For all our emphasis on communication skills, one of the most common (and challenging) things to communicate is admitting we are wrong. It can feel highly emotional, and understandably so. When working with clients on this area, I often bring up the idea of freedom, i.e. How do I communicate and admit I’m wrong – with more freedom?

I am free because I can change my mind.
I can change my mind because I allow myself the possibility of being wrong.

Isn’t that what freedom is, ultimately? The ability to choose, from moment to moment – to change our mind. I suggest that one of the most powerful forms of freedom, is the freedom of ‘ready to be wrong’.

When we preclude the possibility of being wrong, we are actually removing one of our choices. In this way, we have less freedom. And if you happen to frame the situation as either correct or wrong, you’ve effectively removed 50% of your choice!

What impact might this have on your behaviour, and on your result of your communication?

Try this experiment

Try saying the following, out loud.

(A) “I’m wrong.”

Did it feel relatively easy, or uneasy? Take awareness of how this felt for you, internally.

Now, try saying the following. With a pause before each next sentence.

(B) “I’m sorry. I’m wrong.”

(C) “I’m sorry. I was wrong.”

(D) “I’m sorry. That thing I did was wrong.”

Now, take a moment to check in with yourself:

How did you experience (B), (C) and (D), as compared to (A)?

In what ways were (B), (C) and (D) different for you?


distance creates space for you to respond from choice

Obviously, experiences can differ. In my coaching sessions, the majority of clients found (A) most uneasy. (D) is often feels the easiest, by comparison.

Why would this be so? I attribute this to distance.

(A) “I’m wrong.”

In (A), there is absolutely no distance between the wrong and I. In fact, the declaration literally says, I’m wrong. As in, the wrong and I are the same thing. I AM the wrong. Nobody like this idea, and thus the uneasiness arises.

(B) “I’m sorry. I’m wrong.”

From (B) onwards, there is an apology included. This is an important act of acceptance. Without acceptance, there is no change. Not whole-hearted, anyway.

Sidebar: Notice how acceptance is also commonly-associated with peace. The same thing applies here. Do you want peace over your change of mind? Move into acceptance, through the declaration of I’m sorry.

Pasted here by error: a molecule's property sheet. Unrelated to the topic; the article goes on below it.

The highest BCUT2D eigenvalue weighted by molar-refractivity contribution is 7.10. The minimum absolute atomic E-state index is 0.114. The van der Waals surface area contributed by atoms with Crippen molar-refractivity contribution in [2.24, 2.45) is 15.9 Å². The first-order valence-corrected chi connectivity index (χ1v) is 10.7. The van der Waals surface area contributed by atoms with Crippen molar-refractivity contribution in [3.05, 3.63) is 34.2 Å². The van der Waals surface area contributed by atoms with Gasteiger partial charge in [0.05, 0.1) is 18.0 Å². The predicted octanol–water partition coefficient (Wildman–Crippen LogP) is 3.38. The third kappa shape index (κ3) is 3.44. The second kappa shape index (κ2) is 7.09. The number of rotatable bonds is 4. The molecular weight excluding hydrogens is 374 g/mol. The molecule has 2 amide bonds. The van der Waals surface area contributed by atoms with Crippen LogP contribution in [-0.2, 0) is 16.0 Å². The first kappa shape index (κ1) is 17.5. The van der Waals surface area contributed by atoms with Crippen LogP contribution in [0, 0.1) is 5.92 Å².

Thus, with acceptance, we move further away from our previous, ‘wrong’ choice. Distance.

(C) “I’m sorry. I was wrong.”

With (C), we declare the ‘wrongness’ as being in the past. More distance.

(D) “I’m sorry. That thing I did was wrong.”

With (D), we add the most critical form of distance; we declare that the ‘wrongness’ as being separate from us. We are sorry, because THAT thing (that we did) was wrong. Our person, our being, is not wrong. happen to be wrong about that one thing.

Distance, distance, and more distance.

When we create enough distance between us and our choice, we are more able to not take things to heart. In fact, pause now and consider take things to heart. How much distance is here? A lot? A little? Or none?

Space ≈ Freedom

space gives us freedom to navigate our communication

Do you realize what other useful thing comes with distance? Space.

If we want to put a piece of craftwork together, we need space on our workbench. Space to work.

Similarly, when we juggle multiple tasks, we need enough space in our mind. When the tasks become too many or too big, we can feel like there is no space in our heads.

And isn’t space also synonymous with freedom? Moving around freely, without restriction.

Freedom and choice – and by extension, declaring we were wrong about something – is easier when we have space. And one of the most fundamental ways you can create such space for yourself is to declare it, perhaps through a statement such as (D). Similarly, when people are being confident, they might preface their decisions (or opinions) with a statement such as, “I might be wrong, but…”

We can be creative, and push this even more. Create even more space by saying, “I’m fully prepared to be wrong here, fully prepared to change my mind if so. But at this moment, I choose…”

Can you see how much space – i.e. freedom – you can create for yourself like this?

What impact might this have on your behaviour, and on your result of your communication?

We can enjoy better relationships if we communicate better. And communication can be made more effective if we have more freedom to express our needs and thoughts, especially in moments when we want to change our minds, and admit that we were wrong about certain matters. As you’ve seen (and hopefully, experienced) here, we can create the freedom to do this more easily through our language.

You have the choice to declare freedom for yourself, and create all the space you need to navigate difficult conversations.

space to respond victor frankl

Here’s a little bit more about the power of space that you can delve into.